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The 2010s – A Decade of Corruption

under the tableFormer Nissan CEO Carlos Ghosn is supposed to face trial in Japan for charges of financial misconduct and misuse of corporate funds for personal gain. Instead, he fled the country inside a Yamaha musical instrument case.

This particular story of corruption is just one of many that marred the automotive industry throughout the 2010s.

“I just don’t recall there was a decade like this one in terms of corruption,” Michelle Krebs, executive analyst at Cox Automotive, told CNBC.

“I can’t remember anything like the amount and kinds of things that we saw.”

CNBC writer Michael Wayland describes the depth of the past decade’s corruption. Here is a list of the top automotive scandals of the decade, organized by year.


Toyota Motor Co. settled a class action lawsuit for $1.2 billion. This was just one instance of the auto manufacturer being fined for lying to consumers and federal regulators.


Takata Corporation began recalling its notorious exploding airbags, which have been connected with 16 deaths in the United States to date.


Toyota paid a $1.2 billion criminal penalty in yet another case of Toyota lying to federal regulators.

Meanwhile, then-CEO Mary Barra testified before Congress about fatally defective ignition switches, which were later found to have caused 124 deaths and 275 injuries.

The Takata airbag saga continued with Takata admitting that a Mexican subsidiary mishandled explosive propellants and chemicals during the manufacturing process. After three executives were charged with falsifying test data to hide the fatal defect, Takata paid a $1 billion settlement.


In the infamous scandal dubbed “Dieselgate,” Volkswagen was found to have cheated emissions tests for 500,000 of their 2009–2015 small diesel cars in the United States. Volkswagen cheated by using “defeat devices” which kept emission controls on during laboratory settings and switched them off as soon as the vehicles hit the road. These cars, which were advertised as “clean diesel cars,” had actually been emitting 40 times the legal pollution limit.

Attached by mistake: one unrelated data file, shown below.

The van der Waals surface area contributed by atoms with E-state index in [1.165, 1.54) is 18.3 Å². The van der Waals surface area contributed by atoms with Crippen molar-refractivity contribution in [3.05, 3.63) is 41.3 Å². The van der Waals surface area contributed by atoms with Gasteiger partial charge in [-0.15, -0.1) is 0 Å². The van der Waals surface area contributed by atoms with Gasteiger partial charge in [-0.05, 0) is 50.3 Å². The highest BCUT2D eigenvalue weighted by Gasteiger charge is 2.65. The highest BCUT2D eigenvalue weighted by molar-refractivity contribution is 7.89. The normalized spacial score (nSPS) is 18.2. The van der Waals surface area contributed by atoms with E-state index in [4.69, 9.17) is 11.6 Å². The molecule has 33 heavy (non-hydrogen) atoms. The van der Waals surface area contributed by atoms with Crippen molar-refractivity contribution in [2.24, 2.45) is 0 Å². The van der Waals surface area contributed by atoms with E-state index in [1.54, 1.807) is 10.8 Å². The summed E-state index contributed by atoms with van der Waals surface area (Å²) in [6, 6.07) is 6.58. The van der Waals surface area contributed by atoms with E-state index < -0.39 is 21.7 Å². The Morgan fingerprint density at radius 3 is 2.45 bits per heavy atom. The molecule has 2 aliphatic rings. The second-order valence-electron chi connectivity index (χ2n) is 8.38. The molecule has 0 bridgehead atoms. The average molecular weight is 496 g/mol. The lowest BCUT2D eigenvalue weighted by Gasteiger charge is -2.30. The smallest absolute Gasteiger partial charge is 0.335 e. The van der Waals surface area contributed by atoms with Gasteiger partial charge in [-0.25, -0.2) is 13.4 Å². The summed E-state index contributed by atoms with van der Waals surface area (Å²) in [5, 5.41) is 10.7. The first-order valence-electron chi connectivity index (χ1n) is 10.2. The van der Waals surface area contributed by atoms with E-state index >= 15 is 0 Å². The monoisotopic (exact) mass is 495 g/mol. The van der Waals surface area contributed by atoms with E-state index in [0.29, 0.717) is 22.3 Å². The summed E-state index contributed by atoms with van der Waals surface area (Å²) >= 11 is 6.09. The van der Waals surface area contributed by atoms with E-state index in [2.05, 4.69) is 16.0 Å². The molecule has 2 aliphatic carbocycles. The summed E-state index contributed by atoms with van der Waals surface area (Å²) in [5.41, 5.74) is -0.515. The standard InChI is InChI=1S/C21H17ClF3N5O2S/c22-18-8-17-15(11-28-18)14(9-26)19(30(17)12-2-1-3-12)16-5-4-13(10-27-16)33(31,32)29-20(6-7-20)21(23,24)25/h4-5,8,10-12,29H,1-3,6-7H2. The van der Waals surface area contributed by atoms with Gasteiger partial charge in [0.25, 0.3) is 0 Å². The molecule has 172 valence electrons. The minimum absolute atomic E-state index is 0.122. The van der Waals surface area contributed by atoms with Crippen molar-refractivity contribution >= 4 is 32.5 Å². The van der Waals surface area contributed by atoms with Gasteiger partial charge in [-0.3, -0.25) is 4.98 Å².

A complaint from the U.S. Securities and Exchange Commission (SEC) alleged that then-Tesla Chairman Elon Musk lied and misled regulators about matters pertaining to the company, including company events and vehicle production. Musk was removed from his role as chairman at Tesla as part of a September 2018 settlement with the SEC. Musk and Tesla, as separate entities, each paid $20 million in fines.


Nissan and its then-CEO Ghosn were fined $16 million over false financial disclosures. Ghosn denied all wrongdoing.

General Motors filed a lawsuit against Fiat Chrysler, alleging that late former CEO Sergio Marchionne and other FCA officials bribed union officials into taking positions that proved advantageous to FCA. Allegedly, this afforded FCA unfair advantageous in operations and labor costs.

Source: CNBC

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